Coral reefs at risk
Increasing CO2 and methane in the atmosphere put sea life in jeopardy
Climate change, Part 2
“We are seeing coral reefs destroyed; we are seeing oceans becoming increasingly acidic,” offered Scott McNall, the author of Rapid Climate Change: Causes, Consequences and Solutions (available at Lyon Books), in a recent conversation I had with him.
As if the destruction wreaked by an increase in atmospheric CO2 wasn’t enough, “Peat bogs in Siberia are beginning to melt and give off methane gas. Methane is about 20 times more powerful than CO2 in terms of its ability to trap greenhouse gases.”
McNall, who teaches sociology at Chico State, speaks effortlessly when it comes to the topic of climate change. His sentences are so “meaty” that just a few of them gives one plenty to investigate.
It seems that the surface temperature of the Earth’s oceans is becoming warmer due to the action of the increased amount of CO2 in the atmosphere from the burning of fossil fuels. As a portion of this CO2 is absorbed by the water’s surface, the water also becomes increasingly acidic. Increased acidity inhibits corals’ ability to form their skeletons. Increasing water temperature causes the microalgae that inhabit coral polyps to die, resulting in “coral bleaching.” Because the microalgae provide the corals with nutrition, the end result of coral bleaching is death for the corals.
“Put simply…the more CO2 we humans liberate, the harder it will become for coral reefs, as we know them, to survive,” said Dr. Ken Anthony, of the ARC Center of Excellence for Coral Reef Studies and the University of Queensland’s Global Change Institute (see http://tinyurl.com/6akylfw). “A failure to rapidly stabilize and reduce the concentration of CO2 in the Earth’s atmosphere is likely to lead to significant loss of key [coral] framework builders.”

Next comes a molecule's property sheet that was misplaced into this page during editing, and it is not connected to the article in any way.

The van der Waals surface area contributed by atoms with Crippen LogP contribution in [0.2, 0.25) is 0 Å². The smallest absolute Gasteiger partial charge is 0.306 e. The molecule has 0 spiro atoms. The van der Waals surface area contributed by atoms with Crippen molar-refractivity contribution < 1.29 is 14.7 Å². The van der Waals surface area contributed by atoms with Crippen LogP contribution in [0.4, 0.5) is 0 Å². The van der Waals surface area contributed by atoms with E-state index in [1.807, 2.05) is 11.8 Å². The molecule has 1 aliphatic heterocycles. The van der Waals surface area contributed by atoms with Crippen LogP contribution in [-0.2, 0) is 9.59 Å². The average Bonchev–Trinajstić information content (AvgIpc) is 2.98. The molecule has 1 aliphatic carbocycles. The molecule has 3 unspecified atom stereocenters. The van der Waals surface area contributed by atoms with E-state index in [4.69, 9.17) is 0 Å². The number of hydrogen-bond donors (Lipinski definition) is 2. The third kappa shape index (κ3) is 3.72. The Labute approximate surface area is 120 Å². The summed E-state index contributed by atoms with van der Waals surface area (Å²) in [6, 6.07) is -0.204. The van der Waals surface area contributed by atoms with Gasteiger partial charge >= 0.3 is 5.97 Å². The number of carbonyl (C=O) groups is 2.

“Despite only comprising about 0.2 percent of the area of the oceans, coral reefs host a quarter of all marine fish species and perhaps 1 [million] to 3 million marine species in total,” according to YaleGlobal Online (http://yaleglobal.yale.edu/content/devastation-beneath-seas). Destruction of coral reefs equals bad news for the millions of people around the world who rely on them for seafood, for one thing.
As for methane, the situation is just as worrying, if not more so. As frozen Siberian peat bogs heat up, bubbles of methane trapped beneath the surface are released into the atmosphere, causing more atmospheric warming that causes more melting and releasing of methane. A vicious circle, to say the least.
(More on climate change next week…)
Why I love downtown Chico:
Because we get to have shops such as the brand-new Home Ec (231 Main St., 343-5686), which had its well-attended grand opening July 12. Owner Christianne Belles, who has come back to the town of her birth after a stint in Seattle working for Nordstrom, has created a fine, funky store featuring such wonderful items as the GurglePot (a fish-shaped ceramic water-pitcher that makes a gurgling sound when you pour from it), Canadian Jesse Herbert’s sturdy leather-and-wood bicycle wine-bottle holder, an interesting selection of books that includes Julie Jackson’s Subversive Cross Stitch, reusable organic-cotton sandwich bags, and letterpress cards by local wife-and-hubby outfit Wild Ink Press.
Belles (pictured) is super friendly, and her store is full of fun stuff. Check it out.